WASHINGTON — The Supreme Court ruled Monday that the Constitution's "right to keep and bear arms" applies nationwide as a restraint on the ability of the federal, state and local governments to substantially limit its reach. By a 5-4 vote split along familiar ideological lines, the nation's highest court extended its landmark 2008 ruling that individual Americans have a constitutional right to own guns to all the cities and states for the first time. In doing so, the justices signaled that less severe restrictions could survive legal challenges. The ruling involved a 28-year-old handgun ban in the Chicago area. The ruling was a victory for four Chicago-area residents, two gun rights groups and the politically powerful National Rifle Association. .........MORE
HARRISBURG, Pa. An enforcement blitz that focused on trucks hauling wastewater from Marcellus Shale drilling operations generated hundreds of citations and warnings and forced 131 water-hauling trucks off the road, Pennsylvania State Police said. The department's Operation FracNET, named after the drilling process known as hydraulic fracturing, inspected 1,137 trucks over three days last week. In all, 250 commercial vehicles were placed out of service, along with 45 drivers. Twenty-three of those drivers were operating trucks that haul wastewater from drilling sites, police said. "What's disappointing are the numbers, because they're high," state police spokeswoman Lt. Myra Taylor said Thursday. "We want voluntary compliance. That's sometimes a difficult thing to do, but we don't care." READ MORE
Sgt. Bennett is the son of Steve and Linda Nadji of Emporium!
Staff Sgt. James Bennett, an explosive ordnance disposal technician deployed to the Transit Center at Manas, Kyrgyzstan, puts on a bomb suit during training. As an EOD tech, Sergeant Bennett is on his third deployment. He was one of the first four EOD Airmen to earn an Army Combat Action Badge while deployed in 2006. (U.S. Air Force photo/Staff Sgt. Carolyn Viss)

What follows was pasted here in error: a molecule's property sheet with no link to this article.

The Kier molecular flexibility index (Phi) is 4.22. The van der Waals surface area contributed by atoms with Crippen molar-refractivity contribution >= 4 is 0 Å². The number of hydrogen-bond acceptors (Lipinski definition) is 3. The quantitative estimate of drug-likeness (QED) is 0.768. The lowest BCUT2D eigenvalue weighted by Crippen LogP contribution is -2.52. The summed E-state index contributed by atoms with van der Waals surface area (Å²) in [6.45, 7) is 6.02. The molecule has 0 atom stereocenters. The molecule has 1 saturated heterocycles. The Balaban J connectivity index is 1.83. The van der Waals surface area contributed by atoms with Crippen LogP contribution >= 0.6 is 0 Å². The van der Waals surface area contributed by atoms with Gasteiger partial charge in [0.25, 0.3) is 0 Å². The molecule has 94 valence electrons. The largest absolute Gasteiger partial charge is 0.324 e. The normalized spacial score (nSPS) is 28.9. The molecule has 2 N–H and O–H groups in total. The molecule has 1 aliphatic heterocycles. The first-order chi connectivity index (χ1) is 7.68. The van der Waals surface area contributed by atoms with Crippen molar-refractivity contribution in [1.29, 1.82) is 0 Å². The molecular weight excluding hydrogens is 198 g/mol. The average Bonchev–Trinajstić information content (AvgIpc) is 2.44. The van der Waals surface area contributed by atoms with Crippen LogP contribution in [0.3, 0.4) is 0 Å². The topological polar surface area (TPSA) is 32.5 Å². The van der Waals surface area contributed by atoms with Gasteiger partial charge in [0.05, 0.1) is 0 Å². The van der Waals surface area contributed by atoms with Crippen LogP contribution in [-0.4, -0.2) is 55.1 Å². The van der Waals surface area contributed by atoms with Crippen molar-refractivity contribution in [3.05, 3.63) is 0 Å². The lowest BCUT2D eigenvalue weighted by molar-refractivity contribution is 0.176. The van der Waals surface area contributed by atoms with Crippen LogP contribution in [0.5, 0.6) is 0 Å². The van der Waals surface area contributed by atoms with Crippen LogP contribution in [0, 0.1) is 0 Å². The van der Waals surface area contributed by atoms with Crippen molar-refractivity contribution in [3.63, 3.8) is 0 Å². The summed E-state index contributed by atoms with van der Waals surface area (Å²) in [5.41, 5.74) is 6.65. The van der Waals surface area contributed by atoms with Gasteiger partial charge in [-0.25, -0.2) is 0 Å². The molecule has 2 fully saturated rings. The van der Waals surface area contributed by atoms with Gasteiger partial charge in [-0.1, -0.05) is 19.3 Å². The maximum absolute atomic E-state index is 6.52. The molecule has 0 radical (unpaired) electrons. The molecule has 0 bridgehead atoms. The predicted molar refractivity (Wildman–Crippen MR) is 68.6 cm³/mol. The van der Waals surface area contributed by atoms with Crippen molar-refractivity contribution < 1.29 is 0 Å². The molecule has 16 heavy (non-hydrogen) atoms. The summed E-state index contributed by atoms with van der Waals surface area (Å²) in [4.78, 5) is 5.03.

by Staff Sgt. Carolyn Viss376th Air Expeditionary Wing Public Affairs6/12/2010 - TRANSIT CENTER AT MANAS, Kyrgyzstan -- "Fire in the hole! Fire in the hole! Fire in the hole!"These four words, shouted as loudly as possible three times in a row, are very familiar to any explosive ordnance disposal technician. But they carry heavy responsibility for EOD troops about to detonate high-powered explosives.When James Bennett joined the Air Force at the age of 19, he had no idea he would become one of the first four EOD Airmen to earn an Army Combat Action Badge, but he knew he wanted to join a career field that would be challenging, exciting, and possibly very loud."Gunfire doesn't bother me," said Staff Sgt. Bennett, now deployed to the Transit Center at Manas, Kyrgyzstan, who said his dad and stepmom were both Combat Arms Training and Maintenance instructors; in fact, his stepmom was one of the first female CATM instructors ever. So, shortly after getting married, joining the Air Force, completing EOD school, and receiving some on-the-job training, then-Airman Bennett deployed to Kuwait. At just 21, he was the father of a 2-year-old and tasked to defend the fighter, cargo, and coalition aircraft at Ali Al Salem Air Base. And if that wasn't enough responsibility for him to carry, from there he was sent forward to Iraq for a few days to open a new, expeditionary base. READ MORE
By JIM MARTIN email@example.com Five years have passed since GE Transportation unveiled, with considerable fanfare, its plans for a hybrid freight locomotive.